There are many different genera and varieties of beans, almost all of which originated in the Americas. It seems there were at least two different areas where they were first domesticated; one in Central and the other in South America. Despite its French name, the haricot bean was most likely only introduced into Europe in the fifteenth century and the kidney bean came from Peru. The exception is the broad or fava bean, which came originally from North Africa and southwest Asia.

Like peas, all beans are legumes and have the ability to fix atmospheric nitrogen with the aid of N-fixing bacteria, making them potentially a low-input, environmentally friendly break crop in a cereal rotation. In future there may be a premium if beans destined for human consumption can be shown to have a higher level of desirable nutrients. This will be unlikely to apply to commodity crops, most of which find their way into animal feed. At harvest the plant remains can be chopped and later ploughed in to recover as much nitrogen as possible. Bean straw is highly calorific and some can also be used in straw-burning boiler and central heating systems in rural areas.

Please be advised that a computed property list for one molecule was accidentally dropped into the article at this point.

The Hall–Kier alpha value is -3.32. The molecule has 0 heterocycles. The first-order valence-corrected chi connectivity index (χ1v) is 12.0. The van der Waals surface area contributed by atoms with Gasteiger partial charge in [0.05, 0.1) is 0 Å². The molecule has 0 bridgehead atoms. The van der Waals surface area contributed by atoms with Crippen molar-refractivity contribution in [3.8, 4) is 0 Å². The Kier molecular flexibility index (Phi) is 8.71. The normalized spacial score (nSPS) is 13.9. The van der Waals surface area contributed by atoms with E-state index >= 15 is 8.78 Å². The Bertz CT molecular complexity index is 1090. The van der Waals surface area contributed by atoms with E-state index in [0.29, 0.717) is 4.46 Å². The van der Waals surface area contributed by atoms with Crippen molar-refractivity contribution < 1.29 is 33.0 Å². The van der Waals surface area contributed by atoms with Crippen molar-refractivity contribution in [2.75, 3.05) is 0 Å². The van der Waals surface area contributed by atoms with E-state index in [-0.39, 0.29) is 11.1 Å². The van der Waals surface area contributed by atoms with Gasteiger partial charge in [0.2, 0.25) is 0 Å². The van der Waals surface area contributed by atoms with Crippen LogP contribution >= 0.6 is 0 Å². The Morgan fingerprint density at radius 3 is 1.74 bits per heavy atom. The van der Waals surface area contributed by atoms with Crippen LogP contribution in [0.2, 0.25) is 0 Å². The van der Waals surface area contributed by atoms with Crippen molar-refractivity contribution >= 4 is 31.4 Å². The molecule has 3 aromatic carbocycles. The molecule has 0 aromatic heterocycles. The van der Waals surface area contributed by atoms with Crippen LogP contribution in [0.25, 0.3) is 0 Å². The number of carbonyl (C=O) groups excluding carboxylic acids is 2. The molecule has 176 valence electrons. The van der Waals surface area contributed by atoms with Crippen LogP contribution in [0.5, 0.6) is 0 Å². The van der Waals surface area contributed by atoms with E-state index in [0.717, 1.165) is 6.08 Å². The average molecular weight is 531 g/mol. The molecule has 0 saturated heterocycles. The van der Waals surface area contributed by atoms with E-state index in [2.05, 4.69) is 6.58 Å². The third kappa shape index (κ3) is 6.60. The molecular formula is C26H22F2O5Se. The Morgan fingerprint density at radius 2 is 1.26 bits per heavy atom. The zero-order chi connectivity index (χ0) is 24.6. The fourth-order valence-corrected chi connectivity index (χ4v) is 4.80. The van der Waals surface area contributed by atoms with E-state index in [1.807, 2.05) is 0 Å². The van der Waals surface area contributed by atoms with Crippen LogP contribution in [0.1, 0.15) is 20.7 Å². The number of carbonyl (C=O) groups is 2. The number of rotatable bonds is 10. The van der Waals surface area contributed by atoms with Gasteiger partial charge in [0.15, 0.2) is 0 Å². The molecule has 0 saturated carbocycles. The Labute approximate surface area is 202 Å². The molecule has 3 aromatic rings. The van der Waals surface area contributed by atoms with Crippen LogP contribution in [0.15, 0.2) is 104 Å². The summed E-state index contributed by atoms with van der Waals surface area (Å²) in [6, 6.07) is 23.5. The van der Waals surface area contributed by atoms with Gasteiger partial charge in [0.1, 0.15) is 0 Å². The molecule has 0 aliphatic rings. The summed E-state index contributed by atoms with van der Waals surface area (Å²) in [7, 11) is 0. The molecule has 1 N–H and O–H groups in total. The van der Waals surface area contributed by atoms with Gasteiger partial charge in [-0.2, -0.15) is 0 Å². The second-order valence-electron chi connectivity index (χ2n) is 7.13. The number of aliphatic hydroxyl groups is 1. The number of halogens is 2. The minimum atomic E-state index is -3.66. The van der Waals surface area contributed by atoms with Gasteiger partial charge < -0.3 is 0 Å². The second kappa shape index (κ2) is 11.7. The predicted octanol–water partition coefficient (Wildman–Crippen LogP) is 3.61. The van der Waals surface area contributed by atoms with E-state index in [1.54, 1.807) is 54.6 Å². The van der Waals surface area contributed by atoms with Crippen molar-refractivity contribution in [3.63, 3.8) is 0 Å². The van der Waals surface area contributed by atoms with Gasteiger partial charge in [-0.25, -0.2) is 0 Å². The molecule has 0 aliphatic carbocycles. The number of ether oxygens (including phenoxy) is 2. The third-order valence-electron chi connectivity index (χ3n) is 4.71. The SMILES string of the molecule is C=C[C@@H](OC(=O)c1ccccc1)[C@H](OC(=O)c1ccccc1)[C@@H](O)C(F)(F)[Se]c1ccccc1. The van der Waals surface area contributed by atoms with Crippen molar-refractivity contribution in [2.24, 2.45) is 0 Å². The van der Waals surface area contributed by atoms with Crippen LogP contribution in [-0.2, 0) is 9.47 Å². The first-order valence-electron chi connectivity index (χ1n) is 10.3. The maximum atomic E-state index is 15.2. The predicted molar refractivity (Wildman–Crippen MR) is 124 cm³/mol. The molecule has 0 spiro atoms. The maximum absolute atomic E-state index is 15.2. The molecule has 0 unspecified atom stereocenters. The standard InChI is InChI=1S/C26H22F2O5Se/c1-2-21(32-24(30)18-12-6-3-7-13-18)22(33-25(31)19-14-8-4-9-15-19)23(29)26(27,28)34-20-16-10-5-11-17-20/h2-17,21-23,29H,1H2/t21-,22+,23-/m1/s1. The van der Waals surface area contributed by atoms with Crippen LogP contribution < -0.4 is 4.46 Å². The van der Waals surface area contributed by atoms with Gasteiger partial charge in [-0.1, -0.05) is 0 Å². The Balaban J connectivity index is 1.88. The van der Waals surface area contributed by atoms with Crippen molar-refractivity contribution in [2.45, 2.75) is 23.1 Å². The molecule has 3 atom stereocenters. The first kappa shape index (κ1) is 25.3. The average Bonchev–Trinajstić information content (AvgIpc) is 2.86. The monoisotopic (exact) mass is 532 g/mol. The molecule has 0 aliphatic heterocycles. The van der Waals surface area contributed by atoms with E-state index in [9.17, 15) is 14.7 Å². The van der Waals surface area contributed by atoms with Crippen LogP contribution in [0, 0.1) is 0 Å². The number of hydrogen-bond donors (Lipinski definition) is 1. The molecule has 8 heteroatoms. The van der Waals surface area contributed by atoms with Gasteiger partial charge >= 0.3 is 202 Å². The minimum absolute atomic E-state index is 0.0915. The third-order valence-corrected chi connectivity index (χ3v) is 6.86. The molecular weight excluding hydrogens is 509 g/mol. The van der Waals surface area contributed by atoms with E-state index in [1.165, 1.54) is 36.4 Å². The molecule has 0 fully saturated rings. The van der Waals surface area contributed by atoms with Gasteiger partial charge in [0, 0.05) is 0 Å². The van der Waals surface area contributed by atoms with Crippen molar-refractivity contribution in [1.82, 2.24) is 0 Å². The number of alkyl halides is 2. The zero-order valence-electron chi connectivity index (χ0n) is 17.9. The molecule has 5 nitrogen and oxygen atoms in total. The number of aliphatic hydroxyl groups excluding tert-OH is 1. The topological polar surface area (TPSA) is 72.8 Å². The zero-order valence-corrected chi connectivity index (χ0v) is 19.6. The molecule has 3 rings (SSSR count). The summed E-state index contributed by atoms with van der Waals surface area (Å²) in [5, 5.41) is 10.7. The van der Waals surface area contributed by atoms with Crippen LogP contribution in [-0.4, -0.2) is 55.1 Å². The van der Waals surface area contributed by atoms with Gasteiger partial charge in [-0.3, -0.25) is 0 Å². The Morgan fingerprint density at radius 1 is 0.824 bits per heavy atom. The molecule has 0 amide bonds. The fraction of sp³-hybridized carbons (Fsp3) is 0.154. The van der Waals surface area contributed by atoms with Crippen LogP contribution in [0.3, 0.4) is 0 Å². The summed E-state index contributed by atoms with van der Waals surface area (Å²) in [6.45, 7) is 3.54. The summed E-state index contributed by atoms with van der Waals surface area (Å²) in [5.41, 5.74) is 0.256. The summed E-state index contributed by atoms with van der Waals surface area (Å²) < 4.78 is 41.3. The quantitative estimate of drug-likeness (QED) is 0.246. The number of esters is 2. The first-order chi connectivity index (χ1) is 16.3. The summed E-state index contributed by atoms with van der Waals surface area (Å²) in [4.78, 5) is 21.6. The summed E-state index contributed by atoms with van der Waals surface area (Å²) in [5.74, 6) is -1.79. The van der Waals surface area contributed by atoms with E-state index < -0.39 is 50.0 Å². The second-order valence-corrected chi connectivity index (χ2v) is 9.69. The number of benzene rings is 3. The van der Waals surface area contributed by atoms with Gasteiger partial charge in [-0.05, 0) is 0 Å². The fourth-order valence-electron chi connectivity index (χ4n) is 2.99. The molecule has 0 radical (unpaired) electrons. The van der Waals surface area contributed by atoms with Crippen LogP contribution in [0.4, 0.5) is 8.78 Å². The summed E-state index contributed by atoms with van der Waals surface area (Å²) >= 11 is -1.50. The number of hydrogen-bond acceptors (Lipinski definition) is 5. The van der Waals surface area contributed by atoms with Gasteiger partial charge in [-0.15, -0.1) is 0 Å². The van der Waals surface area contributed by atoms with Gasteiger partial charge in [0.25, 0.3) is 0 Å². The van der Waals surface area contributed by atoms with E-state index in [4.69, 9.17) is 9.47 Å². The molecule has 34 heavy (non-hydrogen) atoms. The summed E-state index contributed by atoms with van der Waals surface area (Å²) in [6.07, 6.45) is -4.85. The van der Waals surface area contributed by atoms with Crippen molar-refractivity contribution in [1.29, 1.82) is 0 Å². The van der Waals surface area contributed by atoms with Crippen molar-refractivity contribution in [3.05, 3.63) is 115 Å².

Again like peas, beans are rich in protein and a wide range of minerals and vitamins. Baked beans on toast come close to providing a complete and cheap meal, much favoured by university students. Ironically, the UK recipe for Heinz baked beans contains only half the sugar of the US version and is now re-exported to the USA as a healthier version.

The Dressing Process

Field Science tailored mineral dressings are always based on detailed soil analysis of the field to be treated. A member of our technical team will visit your farm to discuss and identify where we can help. Soil samples are then taken and the tailored dressings are based on the independent laboratory’s results.

The Single Crop Dressing is the best option for beans as the soil is usually ploughed after harvest and that would effectively bury a multi-year dressing out of reach of the roots.

The best time for application is just after emergence and the application rate is usually 25kg per hectare (10kg/ac) and the most effective method of application is to use an electric spinner (slug-pelleter) on a quad bike. The dressings are packed in 25kg bags, clearly labelled with the farm details, field name, application rate and bag weight.